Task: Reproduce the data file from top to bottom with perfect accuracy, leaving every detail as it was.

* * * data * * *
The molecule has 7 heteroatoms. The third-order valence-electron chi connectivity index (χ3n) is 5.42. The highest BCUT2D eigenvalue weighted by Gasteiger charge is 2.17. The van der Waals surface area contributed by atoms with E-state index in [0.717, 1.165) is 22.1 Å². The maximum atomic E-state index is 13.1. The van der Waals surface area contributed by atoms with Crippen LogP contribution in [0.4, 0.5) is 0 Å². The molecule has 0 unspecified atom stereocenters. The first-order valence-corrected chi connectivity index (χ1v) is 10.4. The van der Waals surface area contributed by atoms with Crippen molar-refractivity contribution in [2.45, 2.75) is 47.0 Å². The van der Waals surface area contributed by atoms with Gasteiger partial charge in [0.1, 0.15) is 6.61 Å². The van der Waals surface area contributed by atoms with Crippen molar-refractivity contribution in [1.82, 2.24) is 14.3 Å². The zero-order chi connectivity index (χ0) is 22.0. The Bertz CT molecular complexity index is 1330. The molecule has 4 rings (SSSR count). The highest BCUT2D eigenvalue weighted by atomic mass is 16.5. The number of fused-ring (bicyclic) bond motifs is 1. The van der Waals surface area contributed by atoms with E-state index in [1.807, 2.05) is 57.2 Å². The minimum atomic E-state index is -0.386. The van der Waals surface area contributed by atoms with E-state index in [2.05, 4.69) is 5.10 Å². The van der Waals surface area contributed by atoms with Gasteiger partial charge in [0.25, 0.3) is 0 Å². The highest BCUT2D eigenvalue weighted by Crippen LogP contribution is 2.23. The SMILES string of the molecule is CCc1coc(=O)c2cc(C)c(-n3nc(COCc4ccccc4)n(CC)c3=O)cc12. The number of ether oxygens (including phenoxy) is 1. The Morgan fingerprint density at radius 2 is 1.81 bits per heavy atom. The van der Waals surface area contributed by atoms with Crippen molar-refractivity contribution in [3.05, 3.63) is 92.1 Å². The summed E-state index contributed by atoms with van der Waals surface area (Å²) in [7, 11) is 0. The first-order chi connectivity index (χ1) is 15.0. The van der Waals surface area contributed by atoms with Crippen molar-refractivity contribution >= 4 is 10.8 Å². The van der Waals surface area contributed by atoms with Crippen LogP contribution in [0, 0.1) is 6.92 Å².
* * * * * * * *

The molecule has 7 heteroatoms. The third-order valence-electron chi connectivity index (χ3n) is 5.42. The highest BCUT2D eigenvalue weighted by Gasteiger charge is 2.17. The van der Waals surface area contributed by atoms with E-state index in [0.717, 1.165) is 22.1 Å². The maximum atomic E-state index is 13.1. The van der Waals surface area contributed by atoms with Crippen LogP contribution in [0.4, 0.5) is 0 Å². The molecule has 0 unspecified atom stereocenters. The first-order valence-corrected chi connectivity index (χ1v) is 10.4. The van der Waals surface area contributed by atoms with Crippen molar-refractivity contribution in [2.45, 2.75) is 47.0 Å². The van der Waals surface area contributed by atoms with Gasteiger partial charge in [0.1, 0.15) is 6.61 Å². The van der Waals surface area contributed by atoms with Crippen molar-refractivity contribution in [1.82, 2.24) is 14.3 Å². The zero-order chi connectivity index (χ0) is 22.0. The Bertz CT molecular complexity index is 1330. The molecule has 4 rings (SSSR count). The highest BCUT2D eigenvalue weighted by atomic mass is 16.5. The number of fused-ring (bicyclic) bond motifs is 1. The van der Waals surface area contributed by atoms with E-state index in [1.807, 2.05) is 57.2 Å². The minimum atomic E-state index is -0.386. The van der Waals surface area contributed by atoms with E-state index in [2.05, 4.69) is 5.10 Å². The van der Waals surface area contributed by atoms with Gasteiger partial charge in [0.25, 0.3) is 0 Å². The highest BCUT2D eigenvalue weighted by Crippen LogP contribution is 2.23. The SMILES string of the molecule is CCc1coc(=O)c2cc(C)c(-n3nc(COCc4ccccc4)n(CC)c3=O)cc12. The number of ether oxygens (including phenoxy) is 1. The Morgan fingerprint density at radius 2 is 1.81 bits per heavy atom. The van der Waals surface area contributed by atoms with Crippen molar-refractivity contribution in [3.05, 3.63) is 92.1 Å². The summed E-state index contributed by atoms with van der Waals surface area (Å²) in [7, 11) is 0. The first-order chi connectivity index (χ1) is 15.0. The van der Waals surface area contributed by atoms with Crippen molar-refractivity contribution >= 4 is 10.8 Å². The van der Waals surface area contributed by atoms with Crippen LogP contribution in [0, 0.1) is 6.92 Å².